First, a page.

Andy Rooney is stepping down from his regular role as a weekly commentator on "60 Minutes" this Sunday.
Rooney has been providing singularly crotchety commentary for the program since 1978. TVNewser was the first to report his decision to end his regular feature. The network sent out a statement shortly after. Rooney will not end his career completely, but will only be featured sporadically from now on. In 2009, he said that he intends to stay at "60 Minutes" until he dies.
The statement said that Rooney would discuss the decision on Sunday's broadcast. CBS said that it would be his 1,097th essay for the show, and would be preceded by a feature on Rooney.
Rooney is 92, and could therefore be said to deserve a break. CBS News chairman Jeff Fager called him an "American original."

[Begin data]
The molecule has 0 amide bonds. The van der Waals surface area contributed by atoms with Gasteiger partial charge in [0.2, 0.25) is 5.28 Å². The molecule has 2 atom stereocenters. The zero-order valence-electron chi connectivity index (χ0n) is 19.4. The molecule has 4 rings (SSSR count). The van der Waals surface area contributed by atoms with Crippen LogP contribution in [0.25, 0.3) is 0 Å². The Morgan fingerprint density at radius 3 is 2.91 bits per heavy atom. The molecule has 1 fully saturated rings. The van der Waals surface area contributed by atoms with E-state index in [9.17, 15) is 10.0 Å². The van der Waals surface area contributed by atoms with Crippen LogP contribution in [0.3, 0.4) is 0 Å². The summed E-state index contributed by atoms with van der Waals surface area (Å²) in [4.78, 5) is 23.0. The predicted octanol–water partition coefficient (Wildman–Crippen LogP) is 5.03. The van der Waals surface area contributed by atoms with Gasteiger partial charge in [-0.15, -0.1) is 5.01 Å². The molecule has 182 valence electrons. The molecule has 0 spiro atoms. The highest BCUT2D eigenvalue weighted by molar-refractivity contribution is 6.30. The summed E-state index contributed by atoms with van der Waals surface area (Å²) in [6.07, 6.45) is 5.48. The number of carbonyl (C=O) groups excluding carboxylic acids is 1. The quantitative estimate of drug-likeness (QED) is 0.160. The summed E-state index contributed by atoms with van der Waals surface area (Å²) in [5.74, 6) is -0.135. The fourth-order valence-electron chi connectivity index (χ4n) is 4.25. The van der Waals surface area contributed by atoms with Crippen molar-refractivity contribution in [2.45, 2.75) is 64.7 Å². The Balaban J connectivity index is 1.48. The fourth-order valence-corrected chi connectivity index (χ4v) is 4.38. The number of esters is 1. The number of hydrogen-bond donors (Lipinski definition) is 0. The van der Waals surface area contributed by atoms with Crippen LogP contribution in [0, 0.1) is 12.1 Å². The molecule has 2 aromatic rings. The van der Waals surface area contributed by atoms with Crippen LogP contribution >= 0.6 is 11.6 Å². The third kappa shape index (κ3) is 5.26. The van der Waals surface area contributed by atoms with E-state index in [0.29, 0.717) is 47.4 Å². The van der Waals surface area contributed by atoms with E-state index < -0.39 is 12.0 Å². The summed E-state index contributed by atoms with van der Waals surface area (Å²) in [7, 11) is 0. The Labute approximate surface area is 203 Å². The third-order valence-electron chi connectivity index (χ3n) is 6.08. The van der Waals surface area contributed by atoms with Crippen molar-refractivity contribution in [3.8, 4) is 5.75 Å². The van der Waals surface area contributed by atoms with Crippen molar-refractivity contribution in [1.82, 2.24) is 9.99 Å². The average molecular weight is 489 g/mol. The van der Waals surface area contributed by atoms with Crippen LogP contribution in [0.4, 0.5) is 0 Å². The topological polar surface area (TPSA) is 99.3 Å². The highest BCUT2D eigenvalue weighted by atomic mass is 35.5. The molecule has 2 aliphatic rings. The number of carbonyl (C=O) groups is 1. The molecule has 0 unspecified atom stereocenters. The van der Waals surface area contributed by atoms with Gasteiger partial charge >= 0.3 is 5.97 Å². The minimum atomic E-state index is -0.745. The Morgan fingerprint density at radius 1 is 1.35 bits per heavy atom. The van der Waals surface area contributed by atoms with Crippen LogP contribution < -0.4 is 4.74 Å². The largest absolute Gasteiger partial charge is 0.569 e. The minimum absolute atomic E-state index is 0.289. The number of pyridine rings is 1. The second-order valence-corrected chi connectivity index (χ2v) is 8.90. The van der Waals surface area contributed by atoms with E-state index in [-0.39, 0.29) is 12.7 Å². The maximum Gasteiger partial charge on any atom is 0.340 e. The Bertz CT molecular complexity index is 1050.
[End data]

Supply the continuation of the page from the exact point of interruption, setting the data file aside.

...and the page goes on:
He has been at CBS for a whopping 60 years. He joined the network in 1949 as a writer for "Arthur Godfrey's Talent Scouts" — an auspicious beginning if ever there was one. He then moved up the ranks at the network, producing specials and hard news features for CBS News, before joining "60 Minutes" when it launched in 1968.
After a brief hiatus from 60 Minutes (due to CBS' refusal to air a special he produced about war which they believed to be too controversial), he returned to the program in 1972. In 1978, he created his now-legendary essay, which has been on the air ever since.
CBS did not announce whether it has found a replacement for Rooney, or if the segment will even continue.
Watch a series of quintessentially Rooneyesque essays below.